Grief manifests itself in unusual ways. Sometimes, it tears families apart. Helping people deal with their grief by leaving your affairs in order is one of the most lasting gifts you can give. It is your legacy.
When to Update Your Estate Plan: Estate plans, once out of sight, are often out of mind. However, it is important that you keep your estate plan current since any of these events can significantly change the outcome:
Marriage or dissolution of marriage
Additions to your family
Someone named in your will predeceases you
Your children are grown or married
You move to a new state, or your state’s laws change
A change in the value or nature of your estate
It’s just been a few years
As your life evolves, so should your estate plan.
The Risks of Doing It Yourself: The execution of an estate plan is a delicate process, and the rules are strict. Some documents must be witnessed and notarized, while others should not be. Leaving a field blank or signing in the wrong place can invalidate the entire document.
With so many people signing so many documents, it’s easy to overlook something. Errors in executing documents can be the same as not having them at all.
Additionally, we have probated home-made Wills that unintentionally made settling the estate much more expensive and complicated than it otherwise would have, and which invited conflict among the heirs. At the same time, there are particular phrases that, when used correctly, can vastly simplify the process.
Not having a valid estate plan can result in unintended consequences and can easily be more expensive than the cost of creating one.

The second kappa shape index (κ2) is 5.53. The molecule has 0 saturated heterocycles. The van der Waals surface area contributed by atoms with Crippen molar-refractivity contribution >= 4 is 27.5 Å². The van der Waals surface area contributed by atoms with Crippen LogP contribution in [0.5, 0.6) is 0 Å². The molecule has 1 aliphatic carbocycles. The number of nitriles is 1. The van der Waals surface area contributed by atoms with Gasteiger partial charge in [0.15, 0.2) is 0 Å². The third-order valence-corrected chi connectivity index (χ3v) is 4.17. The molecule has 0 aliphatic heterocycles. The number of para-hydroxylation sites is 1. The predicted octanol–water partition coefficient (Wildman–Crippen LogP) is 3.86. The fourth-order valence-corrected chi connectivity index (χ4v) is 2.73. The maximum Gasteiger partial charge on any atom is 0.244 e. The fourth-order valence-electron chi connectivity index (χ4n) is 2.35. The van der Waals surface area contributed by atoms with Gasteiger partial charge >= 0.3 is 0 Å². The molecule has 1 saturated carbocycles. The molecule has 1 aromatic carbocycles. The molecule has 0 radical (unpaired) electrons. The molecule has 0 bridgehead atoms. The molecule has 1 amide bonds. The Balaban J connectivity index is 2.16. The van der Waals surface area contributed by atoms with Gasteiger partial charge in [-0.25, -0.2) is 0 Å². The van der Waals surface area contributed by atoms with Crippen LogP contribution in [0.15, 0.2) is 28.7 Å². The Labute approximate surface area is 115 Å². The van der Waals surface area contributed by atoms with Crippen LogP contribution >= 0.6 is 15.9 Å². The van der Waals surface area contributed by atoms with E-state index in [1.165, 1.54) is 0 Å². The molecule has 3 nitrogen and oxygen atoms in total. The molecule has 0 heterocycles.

A Will is the centerpiece of most estate plans. A Will can transfer property to the heirs you choose and control how that transfer will take place (Probate). Don’t confuse this with a Living Will, which is an advance directive to your physician about end-of-life care.
When someone dies without a Will it is called intestacy. Local judges follow the state legislature’s instructions for people who don’t leave behind a valid will. Here are some possible outcomes:
Children from a previous marriage become co-owners of the surviving spouse’s home.
If your heir dies a week after you, your property will pass through them, and then to their heirs, with each transfer requiring a separate court proceeding.
A court may have to supervise the distribution of your property, which can be costly
Your estate’s administrator may have to post a bond.
If you own property in another state, your estate’s administrator may have to go through the other state’s probate process in addition to ours.
In the most extreme cases, all your property could go to the state.
Trusts give you greater control over how
your estate is managed.
An inheritance can sometimes be disruptive when the recipient is not in a position to manage it wisely, either because of age or some other consideration.
Trusts are an enormously flexible estate planning tool, and they are used for a wide variety of purposes. These include:
The ability to control your assets long after you are gone
Shielding assets from creditors
Providing for someone (including yourself) who is disabled or has special needs
Leaving behind assets that are difficult to divide
At its most basic, a trust separates the role of legal ownership (the trustee) from the right to benefit (the beneficiary).
The person who creates the trust (the settlor) can reserve the right to take the property back (a revocable trust), or they can relinquish this right (an irrevocable trust). Trusts can be created during the settlor’s lifetime (an inter vivos trust) or through a Will (a testamentary trust).
Also called a Directive to Physicians or Advance Directive, a Living Will lets you state your wishes for medical care in the event you are unable to make decisions for yourself.
DESIGNATIONS OF GUARDIANS
These documents designate a guardian for yourself if you become incapacitated or your children if they are minors.
POWERS OF ATTORNEY
Used to appoint another person to make medical or financial decisions on your behalf if you are ever unable to do so.
Gives medical professionals authorization to discuss your care with your designee.
This includes organ donation, funeral arrangements and anything else not covered in the rest of your plan.